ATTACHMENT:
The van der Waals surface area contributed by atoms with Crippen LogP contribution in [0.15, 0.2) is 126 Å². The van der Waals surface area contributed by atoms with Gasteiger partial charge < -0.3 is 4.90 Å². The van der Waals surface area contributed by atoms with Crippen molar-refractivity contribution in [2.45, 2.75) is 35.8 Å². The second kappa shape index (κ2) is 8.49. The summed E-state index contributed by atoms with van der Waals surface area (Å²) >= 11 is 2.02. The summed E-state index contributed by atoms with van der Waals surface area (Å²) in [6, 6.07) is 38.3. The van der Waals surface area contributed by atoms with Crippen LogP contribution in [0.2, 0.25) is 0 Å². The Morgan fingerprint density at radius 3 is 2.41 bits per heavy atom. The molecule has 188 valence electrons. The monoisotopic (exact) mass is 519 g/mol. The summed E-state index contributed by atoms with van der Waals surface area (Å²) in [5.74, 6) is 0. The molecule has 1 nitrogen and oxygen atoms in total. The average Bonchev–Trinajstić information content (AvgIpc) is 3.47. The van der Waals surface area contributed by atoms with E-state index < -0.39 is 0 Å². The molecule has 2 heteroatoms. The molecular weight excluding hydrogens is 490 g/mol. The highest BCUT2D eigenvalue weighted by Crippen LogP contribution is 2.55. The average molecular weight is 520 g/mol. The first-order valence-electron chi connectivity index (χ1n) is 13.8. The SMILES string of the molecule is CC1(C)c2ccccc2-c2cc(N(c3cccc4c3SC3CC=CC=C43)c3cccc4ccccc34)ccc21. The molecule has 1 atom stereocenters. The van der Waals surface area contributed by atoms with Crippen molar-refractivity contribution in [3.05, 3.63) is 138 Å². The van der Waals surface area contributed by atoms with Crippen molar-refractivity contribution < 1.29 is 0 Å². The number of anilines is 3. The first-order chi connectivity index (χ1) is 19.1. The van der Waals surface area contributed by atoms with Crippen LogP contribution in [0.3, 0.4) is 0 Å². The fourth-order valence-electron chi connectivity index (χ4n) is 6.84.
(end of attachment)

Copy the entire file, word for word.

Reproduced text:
The van der Waals surface area contributed by atoms with Crippen LogP contribution in [0.15, 0.2) is 126 Å². The van der Waals surface area contributed by atoms with Gasteiger partial charge < -0.3 is 4.90 Å². The van der Waals surface area contributed by atoms with Crippen molar-refractivity contribution in [2.45, 2.75) is 35.8 Å². The second kappa shape index (κ2) is 8.49. The summed E-state index contributed by atoms with van der Waals surface area (Å²) >= 11 is 2.02. The summed E-state index contributed by atoms with van der Waals surface area (Å²) in [6, 6.07) is 38.3. The van der Waals surface area contributed by atoms with Crippen LogP contribution in [0.2, 0.25) is 0 Å². The Morgan fingerprint density at radius 3 is 2.41 bits per heavy atom. The molecule has 188 valence electrons. The monoisotopic (exact) mass is 519 g/mol. The summed E-state index contributed by atoms with van der Waals surface area (Å²) in [5.74, 6) is 0. The molecule has 1 nitrogen and oxygen atoms in total. The average Bonchev–Trinajstić information content (AvgIpc) is 3.47. The van der Waals surface area contributed by atoms with E-state index < -0.39 is 0 Å². The molecule has 2 heteroatoms. The molecular weight excluding hydrogens is 490 g/mol. The highest BCUT2D eigenvalue weighted by Crippen LogP contribution is 2.55. The average molecular weight is 520 g/mol. The first-order valence-electron chi connectivity index (χ1n) is 13.8. The SMILES string of the molecule is CC1(C)c2ccccc2-c2cc(N(c3cccc4c3SC3CC=CC=C43)c3cccc4ccccc34)ccc21. The molecule has 1 atom stereocenters. The van der Waals surface area contributed by atoms with Crippen molar-refractivity contribution in [3.05, 3.63) is 138 Å². The van der Waals surface area contributed by atoms with Crippen molar-refractivity contribution < 1.29 is 0 Å². The number of anilines is 3. The first-order chi connectivity index (χ1) is 19.1. The van der Waals surface area contributed by atoms with Crippen LogP contribution in [0.3, 0.4) is 0 Å². The fourth-order valence-electron chi connectivity index (χ4n) is 6.84.